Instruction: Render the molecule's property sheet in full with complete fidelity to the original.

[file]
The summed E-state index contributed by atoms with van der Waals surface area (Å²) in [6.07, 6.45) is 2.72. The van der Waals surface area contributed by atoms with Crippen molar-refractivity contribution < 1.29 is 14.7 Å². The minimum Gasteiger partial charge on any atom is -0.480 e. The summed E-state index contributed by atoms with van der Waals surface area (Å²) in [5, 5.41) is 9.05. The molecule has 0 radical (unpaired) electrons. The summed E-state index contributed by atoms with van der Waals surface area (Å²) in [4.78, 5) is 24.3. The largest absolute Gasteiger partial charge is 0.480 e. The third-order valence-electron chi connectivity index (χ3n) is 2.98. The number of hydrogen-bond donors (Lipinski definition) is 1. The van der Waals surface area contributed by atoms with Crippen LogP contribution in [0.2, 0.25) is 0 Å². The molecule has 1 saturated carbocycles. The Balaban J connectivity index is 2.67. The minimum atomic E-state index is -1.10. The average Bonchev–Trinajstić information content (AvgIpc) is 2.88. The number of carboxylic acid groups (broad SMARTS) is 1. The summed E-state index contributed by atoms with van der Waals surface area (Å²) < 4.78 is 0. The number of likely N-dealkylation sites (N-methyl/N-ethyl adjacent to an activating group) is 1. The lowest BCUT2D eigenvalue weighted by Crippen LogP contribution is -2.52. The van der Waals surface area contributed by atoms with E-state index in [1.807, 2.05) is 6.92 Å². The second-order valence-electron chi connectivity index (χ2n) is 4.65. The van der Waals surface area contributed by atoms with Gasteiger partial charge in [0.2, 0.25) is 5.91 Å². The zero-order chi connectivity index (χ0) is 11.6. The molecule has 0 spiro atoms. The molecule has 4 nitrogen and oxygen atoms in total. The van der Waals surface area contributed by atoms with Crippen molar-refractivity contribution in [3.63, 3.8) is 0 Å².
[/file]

The summed E-state index contributed by atoms with van der Waals surface area (Å²) in [6.07, 6.45) is 2.72. The van der Waals surface area contributed by atoms with Crippen molar-refractivity contribution < 1.29 is 14.7 Å². The minimum Gasteiger partial charge on any atom is -0.480 e. The summed E-state index contributed by atoms with van der Waals surface area (Å²) in [5, 5.41) is 9.05. The molecule has 0 radical (unpaired) electrons. The summed E-state index contributed by atoms with van der Waals surface area (Å²) in [4.78, 5) is 24.3. The largest absolute Gasteiger partial charge is 0.480 e. The third-order valence-electron chi connectivity index (χ3n) is 2.98. The number of hydrogen-bond donors (Lipinski definition) is 1. The van der Waals surface area contributed by atoms with Crippen LogP contribution in [0.2, 0.25) is 0 Å². The molecule has 1 saturated carbocycles. The Balaban J connectivity index is 2.67. The minimum atomic E-state index is -1.10. The average Bonchev–Trinajstić information content (AvgIpc) is 2.88. The number of carboxylic acid groups (broad SMARTS) is 1. The summed E-state index contributed by atoms with van der Waals surface area (Å²) < 4.78 is 0. The number of likely N-dealkylation sites (N-methyl/N-ethyl adjacent to an activating group) is 1. The lowest BCUT2D eigenvalue weighted by Crippen LogP contribution is -2.52. The van der Waals surface area contributed by atoms with E-state index in [1.807, 2.05) is 6.92 Å². The second-order valence-electron chi connectivity index (χ2n) is 4.65. The van der Waals surface area contributed by atoms with Gasteiger partial charge in [0.2, 0.25) is 5.91 Å². The zero-order chi connectivity index (χ0) is 11.6. The molecule has 0 spiro atoms. The molecule has 4 nitrogen and oxygen atoms in total. The van der Waals surface area contributed by atoms with Crippen molar-refractivity contribution in [3.63, 3.8) is 0 Å².